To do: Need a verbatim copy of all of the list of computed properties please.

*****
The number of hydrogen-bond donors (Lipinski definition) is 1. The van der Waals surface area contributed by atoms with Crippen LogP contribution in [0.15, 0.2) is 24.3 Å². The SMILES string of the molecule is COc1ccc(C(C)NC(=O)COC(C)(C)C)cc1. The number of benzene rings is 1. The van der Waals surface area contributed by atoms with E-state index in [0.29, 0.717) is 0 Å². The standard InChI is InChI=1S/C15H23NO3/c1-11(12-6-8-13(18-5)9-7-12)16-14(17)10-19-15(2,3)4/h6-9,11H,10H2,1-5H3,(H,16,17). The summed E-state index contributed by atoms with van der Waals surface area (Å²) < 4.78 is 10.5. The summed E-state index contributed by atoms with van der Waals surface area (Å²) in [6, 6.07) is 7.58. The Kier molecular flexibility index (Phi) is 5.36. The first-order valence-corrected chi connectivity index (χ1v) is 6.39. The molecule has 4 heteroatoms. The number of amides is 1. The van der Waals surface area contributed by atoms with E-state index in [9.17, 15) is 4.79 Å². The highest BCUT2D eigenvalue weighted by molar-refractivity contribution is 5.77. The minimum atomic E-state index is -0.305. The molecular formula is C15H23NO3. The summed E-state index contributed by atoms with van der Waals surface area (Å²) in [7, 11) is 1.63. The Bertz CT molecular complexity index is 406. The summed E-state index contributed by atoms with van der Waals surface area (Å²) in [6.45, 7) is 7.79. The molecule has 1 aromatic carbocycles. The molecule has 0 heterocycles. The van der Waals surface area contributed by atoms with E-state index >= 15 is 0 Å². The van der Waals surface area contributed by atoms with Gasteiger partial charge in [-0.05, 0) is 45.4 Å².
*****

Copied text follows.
The number of hydrogen-bond donors (Lipinski definition) is 1. The van der Waals surface area contributed by atoms with Crippen LogP contribution in [0.15, 0.2) is 24.3 Å². The SMILES string of the molecule is COc1ccc(C(C)NC(=O)COC(C)(C)C)cc1. The number of benzene rings is 1. The van der Waals surface area contributed by atoms with E-state index in [0.29, 0.717) is 0 Å². The standard InChI is InChI=1S/C15H23NO3/c1-11(12-6-8-13(18-5)9-7-12)16-14(17)10-19-15(2,3)4/h6-9,11H,10H2,1-5H3,(H,16,17). The summed E-state index contributed by atoms with van der Waals surface area (Å²) < 4.78 is 10.5. The summed E-state index contributed by atoms with van der Waals surface area (Å²) in [6, 6.07) is 7.58. The Kier molecular flexibility index (Phi) is 5.36. The first-order valence-corrected chi connectivity index (χ1v) is 6.39. The molecule has 4 heteroatoms. The number of amides is 1. The van der Waals surface area contributed by atoms with E-state index in [9.17, 15) is 4.79 Å². The highest BCUT2D eigenvalue weighted by molar-refractivity contribution is 5.77. The minimum atomic E-state index is -0.305. The molecular formula is C15H23NO3. The summed E-state index contributed by atoms with van der Waals surface area (Å²) in [7, 11) is 1.63. The Bertz CT molecular complexity index is 406. The summed E-state index contributed by atoms with van der Waals surface area (Å²) in [6.45, 7) is 7.79. The molecule has 1 aromatic carbocycles. The molecule has 0 heterocycles. The van der Waals surface area contributed by atoms with E-state index >= 15 is 0 Å². The van der Waals surface area contributed by atoms with Gasteiger partial charge in [-0.05, 0) is 45.4 Å².